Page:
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A Computer Science engineer by education, Nitisha started her career in the corporate sector, before realising she wanted to work in the development and social justice space. Since then, she has worked with Teach For India and Care India and is from the founding batch of Indian School of Development Management (ISDM), a one of its kind organisation creating leaders for the development sector through its experiential learning post graduate program.

As a Youth Ki Awaaz Menstrual Health Fellow, Nitisha has started Let’s Talk Period, a campaign to mobilise young people to switch to sustainable period products. She says, “80 lakh women in Delhi use non-biodegradable sanitary products, generate 3000 tonnes of menstrual waste, that takes 500-800 years to decompose; which in turn contributes to the health issues of all menstruators, increased burden of waste management on the city and harmful living environment for all citizens.

Let’s Talk Period aims to change this by

Find out more about her campaign here.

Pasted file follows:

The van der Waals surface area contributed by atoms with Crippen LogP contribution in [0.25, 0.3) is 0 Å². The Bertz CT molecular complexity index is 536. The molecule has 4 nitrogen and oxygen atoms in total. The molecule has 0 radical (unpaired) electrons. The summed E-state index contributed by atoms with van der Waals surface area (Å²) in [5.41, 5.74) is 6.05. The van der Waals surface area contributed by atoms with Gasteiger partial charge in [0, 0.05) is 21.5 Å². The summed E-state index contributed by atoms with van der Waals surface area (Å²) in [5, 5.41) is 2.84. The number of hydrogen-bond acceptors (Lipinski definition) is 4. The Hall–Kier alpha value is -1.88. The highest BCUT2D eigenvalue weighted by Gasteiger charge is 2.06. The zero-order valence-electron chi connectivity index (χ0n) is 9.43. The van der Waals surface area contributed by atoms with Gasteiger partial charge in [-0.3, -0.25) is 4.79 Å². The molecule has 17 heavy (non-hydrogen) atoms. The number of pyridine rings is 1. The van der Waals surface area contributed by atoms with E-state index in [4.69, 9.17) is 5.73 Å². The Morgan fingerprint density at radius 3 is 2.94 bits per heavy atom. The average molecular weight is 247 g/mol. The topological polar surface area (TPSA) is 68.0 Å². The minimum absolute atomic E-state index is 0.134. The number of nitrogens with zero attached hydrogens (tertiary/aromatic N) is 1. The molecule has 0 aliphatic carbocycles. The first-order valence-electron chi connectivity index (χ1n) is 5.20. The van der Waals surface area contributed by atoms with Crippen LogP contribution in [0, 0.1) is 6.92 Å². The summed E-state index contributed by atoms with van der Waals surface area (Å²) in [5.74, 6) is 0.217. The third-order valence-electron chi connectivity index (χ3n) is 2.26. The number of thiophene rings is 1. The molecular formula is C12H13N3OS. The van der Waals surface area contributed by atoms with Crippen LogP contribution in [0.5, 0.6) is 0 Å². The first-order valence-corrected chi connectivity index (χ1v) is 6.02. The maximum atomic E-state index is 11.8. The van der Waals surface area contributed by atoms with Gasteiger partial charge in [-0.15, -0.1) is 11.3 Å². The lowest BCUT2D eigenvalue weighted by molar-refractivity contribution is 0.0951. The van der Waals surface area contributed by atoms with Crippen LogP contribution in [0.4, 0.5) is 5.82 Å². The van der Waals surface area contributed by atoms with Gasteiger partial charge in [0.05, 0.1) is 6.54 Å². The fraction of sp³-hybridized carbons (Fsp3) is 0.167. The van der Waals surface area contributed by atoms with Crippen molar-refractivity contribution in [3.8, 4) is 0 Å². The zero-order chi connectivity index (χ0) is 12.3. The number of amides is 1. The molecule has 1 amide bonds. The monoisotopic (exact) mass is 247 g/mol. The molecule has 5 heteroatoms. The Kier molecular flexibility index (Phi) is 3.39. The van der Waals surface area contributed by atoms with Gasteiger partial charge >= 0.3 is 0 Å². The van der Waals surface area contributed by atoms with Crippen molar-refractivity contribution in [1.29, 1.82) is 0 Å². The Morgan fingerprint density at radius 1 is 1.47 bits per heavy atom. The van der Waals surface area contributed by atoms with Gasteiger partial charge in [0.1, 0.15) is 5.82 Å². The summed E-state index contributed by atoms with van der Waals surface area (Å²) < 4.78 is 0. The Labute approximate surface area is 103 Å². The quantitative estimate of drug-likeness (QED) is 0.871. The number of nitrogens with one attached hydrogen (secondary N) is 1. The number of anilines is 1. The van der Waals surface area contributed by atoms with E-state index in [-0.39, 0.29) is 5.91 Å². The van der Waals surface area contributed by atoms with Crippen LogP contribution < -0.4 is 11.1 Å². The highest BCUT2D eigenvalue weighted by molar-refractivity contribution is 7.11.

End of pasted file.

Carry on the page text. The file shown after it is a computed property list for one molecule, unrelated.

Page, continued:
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A former Assistant Secretary with the Ministry of Women and Child Development in West Bengal for three months, Lakshmi Bhavya has been championing the cause of menstrual hygiene in her district. By associating herself with the Lalana Campaign, a holistic menstrual hygiene awareness campaign which is conducted by the Anahat NGO, Lakshmi has been slowly breaking taboos when it comes to periods and menstrual hygiene.

A Gender Rights Activist working with the tribal and marginalized communities in india, Srilekha is a PhD scholar working on understanding body and sexuality among tribal girls, to fill the gaps in research around indigenous women and their stories. Srilekha has worked extensively at the grassroots level with community based organisations, through several advocacy initiatives around Gender, Mental Health, Menstrual Hygiene and Sexual and Reproductive Health Rights (SRHR) for the indigenous in Jharkhand, over the last 6 years.

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A Guwahati-based college student pursuing her Masters in Tata Institute of Social Sciences, Bidisha started the #BleedwithDignity campaign on the technology platform, demanding that the Government of Assam install